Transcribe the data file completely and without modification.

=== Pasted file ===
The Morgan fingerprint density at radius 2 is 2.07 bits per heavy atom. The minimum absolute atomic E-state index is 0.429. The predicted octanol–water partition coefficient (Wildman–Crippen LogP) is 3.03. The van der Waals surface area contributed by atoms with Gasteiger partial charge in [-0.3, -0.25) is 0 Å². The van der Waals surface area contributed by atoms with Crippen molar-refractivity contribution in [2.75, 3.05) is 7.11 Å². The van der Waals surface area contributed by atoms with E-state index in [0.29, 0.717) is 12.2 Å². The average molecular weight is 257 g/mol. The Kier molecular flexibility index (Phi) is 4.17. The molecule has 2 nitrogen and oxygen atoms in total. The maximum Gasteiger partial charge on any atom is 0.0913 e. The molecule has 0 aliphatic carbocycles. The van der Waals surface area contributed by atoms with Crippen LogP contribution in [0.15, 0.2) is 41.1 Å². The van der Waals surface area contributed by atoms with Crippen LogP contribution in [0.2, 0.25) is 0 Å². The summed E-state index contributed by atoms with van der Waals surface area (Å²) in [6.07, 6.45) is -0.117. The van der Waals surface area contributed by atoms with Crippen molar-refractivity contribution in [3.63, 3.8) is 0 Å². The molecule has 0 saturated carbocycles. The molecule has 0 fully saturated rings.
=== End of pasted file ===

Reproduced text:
The Morgan fingerprint density at radius 2 is 2.07 bits per heavy atom. The minimum absolute atomic E-state index is 0.429. The predicted octanol–water partition coefficient (Wildman–Crippen LogP) is 3.03. The van der Waals surface area contributed by atoms with Gasteiger partial charge in [-0.3, -0.25) is 0 Å². The van der Waals surface area contributed by atoms with Crippen molar-refractivity contribution in [2.75, 3.05) is 7.11 Å². The van der Waals surface area contributed by atoms with E-state index in [0.29, 0.717) is 12.2 Å². The average molecular weight is 257 g/mol. The Kier molecular flexibility index (Phi) is 4.17. The molecule has 2 nitrogen and oxygen atoms in total. The maximum Gasteiger partial charge on any atom is 0.0913 e. The molecule has 0 aliphatic carbocycles. The van der Waals surface area contributed by atoms with Crippen LogP contribution in [0.15, 0.2) is 41.1 Å². The van der Waals surface area contributed by atoms with Crippen LogP contribution in [0.2, 0.25) is 0 Å². The summed E-state index contributed by atoms with van der Waals surface area (Å²) in [6.07, 6.45) is -0.117. The van der Waals surface area contributed by atoms with Crippen molar-refractivity contribution in [3.63, 3.8) is 0 Å². The molecule has 0 saturated carbocycles. The molecule has 0 fully saturated rings.